Today I am working with a small on-line media company this morning, and some UCT academics this afternoon – two totally diverse groups. It will be so interesting to see if they receive the work any differently. Exciting stuff.

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The Essence of Industrial Theatre

Yesterday we performed to our first audience of about 600 petrol pump attendants and cashiers. Today is our second show here in Cape Town and then the show goes around the country, performing in all the major centres.

I always need to see how the audience respond; they are who I have in mind from the very beginning. When coming up with a concept, before writing the script, you have to have the target audience clearly in sight. Who are they? What are their points of reference? Do they watch TV? What are their influences?

Industrial theatre often has to sit between what the client (the boss, who signs it off and pays for it) wants and what the target audience (most often the workers) will benefit the most from. It’s a bit of a balancing act that doesn’t always happen the way you imagine it will. It’s also about picking your fights; knowing which ones you’ll win and which ones you’ll just have to let go. Still, it’s great to work in an area of business where I have the theatrical expertise.

Yesterday it felt like the audience was listening really hard, which is good. The cast were nervous; it’s quite a thing performing to such a huge crowd after rehearsing in a tiny room. I can’t wait to see if everything ‘lights’ up today.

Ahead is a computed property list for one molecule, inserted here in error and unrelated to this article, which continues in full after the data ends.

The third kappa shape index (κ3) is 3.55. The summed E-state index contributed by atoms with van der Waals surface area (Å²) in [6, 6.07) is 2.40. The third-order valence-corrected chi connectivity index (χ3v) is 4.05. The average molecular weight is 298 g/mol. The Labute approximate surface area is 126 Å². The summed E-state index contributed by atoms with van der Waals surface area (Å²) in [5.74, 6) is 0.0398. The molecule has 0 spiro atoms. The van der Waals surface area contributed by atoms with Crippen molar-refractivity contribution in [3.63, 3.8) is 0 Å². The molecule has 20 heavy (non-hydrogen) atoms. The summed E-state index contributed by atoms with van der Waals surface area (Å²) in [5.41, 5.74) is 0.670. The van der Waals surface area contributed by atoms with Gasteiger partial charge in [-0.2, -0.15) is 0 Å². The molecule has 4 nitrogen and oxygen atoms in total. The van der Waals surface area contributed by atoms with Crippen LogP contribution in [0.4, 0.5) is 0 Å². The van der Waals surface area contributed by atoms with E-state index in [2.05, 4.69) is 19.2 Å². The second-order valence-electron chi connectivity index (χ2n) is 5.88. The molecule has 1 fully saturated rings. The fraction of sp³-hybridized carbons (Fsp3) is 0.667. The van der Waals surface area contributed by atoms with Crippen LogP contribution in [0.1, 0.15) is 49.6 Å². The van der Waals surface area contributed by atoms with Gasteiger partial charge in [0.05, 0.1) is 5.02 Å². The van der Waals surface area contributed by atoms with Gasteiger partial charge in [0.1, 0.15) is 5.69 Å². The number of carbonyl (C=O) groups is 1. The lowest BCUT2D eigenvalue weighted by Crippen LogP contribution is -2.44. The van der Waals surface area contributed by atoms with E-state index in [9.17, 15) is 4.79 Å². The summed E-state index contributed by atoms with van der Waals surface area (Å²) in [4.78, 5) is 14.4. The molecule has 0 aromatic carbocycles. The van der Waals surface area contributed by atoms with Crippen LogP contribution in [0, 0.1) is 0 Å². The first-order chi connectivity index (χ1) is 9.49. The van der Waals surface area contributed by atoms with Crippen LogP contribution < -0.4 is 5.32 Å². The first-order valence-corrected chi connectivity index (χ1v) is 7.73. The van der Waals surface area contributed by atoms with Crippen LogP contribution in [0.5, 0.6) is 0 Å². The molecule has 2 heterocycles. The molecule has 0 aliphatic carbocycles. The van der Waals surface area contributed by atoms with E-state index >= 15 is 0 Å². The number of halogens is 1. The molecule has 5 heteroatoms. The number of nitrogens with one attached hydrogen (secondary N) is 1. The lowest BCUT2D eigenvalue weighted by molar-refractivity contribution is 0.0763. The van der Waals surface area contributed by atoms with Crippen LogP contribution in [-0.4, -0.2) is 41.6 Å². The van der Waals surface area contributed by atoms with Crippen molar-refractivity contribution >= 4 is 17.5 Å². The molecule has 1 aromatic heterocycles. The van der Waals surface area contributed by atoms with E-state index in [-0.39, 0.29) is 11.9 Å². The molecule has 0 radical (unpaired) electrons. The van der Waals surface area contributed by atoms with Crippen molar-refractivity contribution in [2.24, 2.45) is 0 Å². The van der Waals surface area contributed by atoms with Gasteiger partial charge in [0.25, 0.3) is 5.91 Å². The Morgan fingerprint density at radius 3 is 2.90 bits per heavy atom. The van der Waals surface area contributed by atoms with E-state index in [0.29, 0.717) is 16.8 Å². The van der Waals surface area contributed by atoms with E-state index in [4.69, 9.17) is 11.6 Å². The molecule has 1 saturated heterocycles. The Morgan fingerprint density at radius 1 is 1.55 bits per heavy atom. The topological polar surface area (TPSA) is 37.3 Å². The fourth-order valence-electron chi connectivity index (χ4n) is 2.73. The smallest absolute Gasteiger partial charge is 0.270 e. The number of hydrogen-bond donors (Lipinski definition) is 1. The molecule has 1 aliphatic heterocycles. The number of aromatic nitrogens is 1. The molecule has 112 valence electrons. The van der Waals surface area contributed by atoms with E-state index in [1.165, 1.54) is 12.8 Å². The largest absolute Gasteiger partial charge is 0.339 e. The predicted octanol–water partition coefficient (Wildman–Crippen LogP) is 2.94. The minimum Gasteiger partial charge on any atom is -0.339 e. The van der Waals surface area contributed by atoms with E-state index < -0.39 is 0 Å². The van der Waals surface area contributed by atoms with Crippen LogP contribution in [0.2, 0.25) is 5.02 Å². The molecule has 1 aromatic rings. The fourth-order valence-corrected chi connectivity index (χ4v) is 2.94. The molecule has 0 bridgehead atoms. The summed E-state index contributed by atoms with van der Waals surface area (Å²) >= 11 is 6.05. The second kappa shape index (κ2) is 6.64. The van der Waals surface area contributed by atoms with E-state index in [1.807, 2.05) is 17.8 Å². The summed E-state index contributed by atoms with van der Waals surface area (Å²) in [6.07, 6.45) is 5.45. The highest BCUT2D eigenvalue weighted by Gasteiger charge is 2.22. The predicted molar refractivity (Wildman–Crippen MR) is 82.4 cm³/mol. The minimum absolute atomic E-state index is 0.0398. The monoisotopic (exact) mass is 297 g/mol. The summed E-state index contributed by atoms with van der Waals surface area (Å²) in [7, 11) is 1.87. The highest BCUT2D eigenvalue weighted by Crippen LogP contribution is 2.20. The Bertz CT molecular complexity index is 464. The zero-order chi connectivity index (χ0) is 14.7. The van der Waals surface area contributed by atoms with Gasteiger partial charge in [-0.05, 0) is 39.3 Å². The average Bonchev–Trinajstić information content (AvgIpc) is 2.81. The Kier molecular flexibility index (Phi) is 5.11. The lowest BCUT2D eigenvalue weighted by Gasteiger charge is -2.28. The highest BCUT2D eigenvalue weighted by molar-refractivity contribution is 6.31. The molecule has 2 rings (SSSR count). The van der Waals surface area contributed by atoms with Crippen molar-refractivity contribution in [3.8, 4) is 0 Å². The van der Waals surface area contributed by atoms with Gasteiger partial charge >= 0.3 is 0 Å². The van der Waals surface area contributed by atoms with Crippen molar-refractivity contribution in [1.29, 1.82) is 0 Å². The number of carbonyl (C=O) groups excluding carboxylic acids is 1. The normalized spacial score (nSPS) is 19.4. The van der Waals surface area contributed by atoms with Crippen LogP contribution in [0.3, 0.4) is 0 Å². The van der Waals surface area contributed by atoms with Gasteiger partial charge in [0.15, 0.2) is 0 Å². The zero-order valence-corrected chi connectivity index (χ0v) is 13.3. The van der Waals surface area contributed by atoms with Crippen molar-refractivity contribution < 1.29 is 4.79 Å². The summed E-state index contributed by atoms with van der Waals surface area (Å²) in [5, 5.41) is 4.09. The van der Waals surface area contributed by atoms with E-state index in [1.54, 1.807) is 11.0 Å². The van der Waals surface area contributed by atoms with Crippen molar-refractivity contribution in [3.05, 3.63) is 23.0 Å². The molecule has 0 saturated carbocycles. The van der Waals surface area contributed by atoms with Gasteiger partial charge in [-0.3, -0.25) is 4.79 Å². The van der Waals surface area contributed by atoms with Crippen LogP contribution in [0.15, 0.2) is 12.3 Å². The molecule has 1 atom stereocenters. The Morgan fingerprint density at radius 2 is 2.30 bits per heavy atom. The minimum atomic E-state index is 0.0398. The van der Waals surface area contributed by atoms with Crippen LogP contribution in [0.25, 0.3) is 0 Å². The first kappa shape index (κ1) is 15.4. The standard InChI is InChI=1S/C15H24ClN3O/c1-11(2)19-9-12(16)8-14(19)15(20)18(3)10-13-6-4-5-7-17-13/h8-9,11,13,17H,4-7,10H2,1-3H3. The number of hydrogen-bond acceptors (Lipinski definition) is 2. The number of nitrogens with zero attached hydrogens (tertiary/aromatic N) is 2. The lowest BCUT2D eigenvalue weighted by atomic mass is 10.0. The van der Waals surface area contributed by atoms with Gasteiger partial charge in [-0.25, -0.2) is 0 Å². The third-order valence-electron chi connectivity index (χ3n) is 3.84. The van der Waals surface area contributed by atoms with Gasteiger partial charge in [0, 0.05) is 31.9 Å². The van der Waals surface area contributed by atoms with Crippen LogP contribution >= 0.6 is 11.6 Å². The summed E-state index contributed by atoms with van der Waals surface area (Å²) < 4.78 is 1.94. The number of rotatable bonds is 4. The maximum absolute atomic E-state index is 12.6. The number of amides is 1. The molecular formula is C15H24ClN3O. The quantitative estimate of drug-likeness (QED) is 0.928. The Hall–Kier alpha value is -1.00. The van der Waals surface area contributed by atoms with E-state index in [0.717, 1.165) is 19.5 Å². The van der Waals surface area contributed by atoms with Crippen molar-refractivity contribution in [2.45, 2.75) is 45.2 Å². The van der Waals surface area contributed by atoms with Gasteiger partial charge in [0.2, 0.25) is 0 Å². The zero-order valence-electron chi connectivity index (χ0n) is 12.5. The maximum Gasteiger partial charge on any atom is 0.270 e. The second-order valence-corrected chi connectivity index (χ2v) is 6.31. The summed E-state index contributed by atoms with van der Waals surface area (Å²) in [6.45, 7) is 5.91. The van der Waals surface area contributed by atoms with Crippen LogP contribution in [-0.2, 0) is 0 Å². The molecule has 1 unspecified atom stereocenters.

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Tech

We are doing our technical in the venue today, and our first show is tomorrow. Almost there!

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The Client Viewing

Engen Dynamic Live

Today we are doing a dress rehearsal for the client. They saw the show last week, with the actors in their rehearsal clothes and still on book (with scripts in their hands) and it went down well. Today they will see the ‘look and feel’ of the show too, albeit in a rehearsal room.

We have been having great fun. So much so that we are talking about sticking together and creating our own Christmas show! We all have some brilliant ideas. Watch this space.

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Rehearsals 2

Here is a pic from our rehearsals this week, and introducing … the chair! We love the chair!

Here Larissa Hughes and Ntombi Makhutshi test out their characters.

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Rehearsals

Granted, it is only day two of a three week rehearsal process, but I am instantly in love with my cast. I am deeply proud of myself for having chosen so stunningly well. They are bringing the script alive with such commitment and enthusiasm and are full of great ideas. We are in the laughter and discovery stage, and are cracking up all over the place. They are unbelievably fast and sharp too. How lucky am I to be able to enjoy my work this much?

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The Cast

One of the hardest choices to make is that of a cast. I am about to go into rehearsals for a big industrial theatre show and I had to audition and then select a cast of five to perform what will be a 35 minute play that will go around South Africa as part of a road show.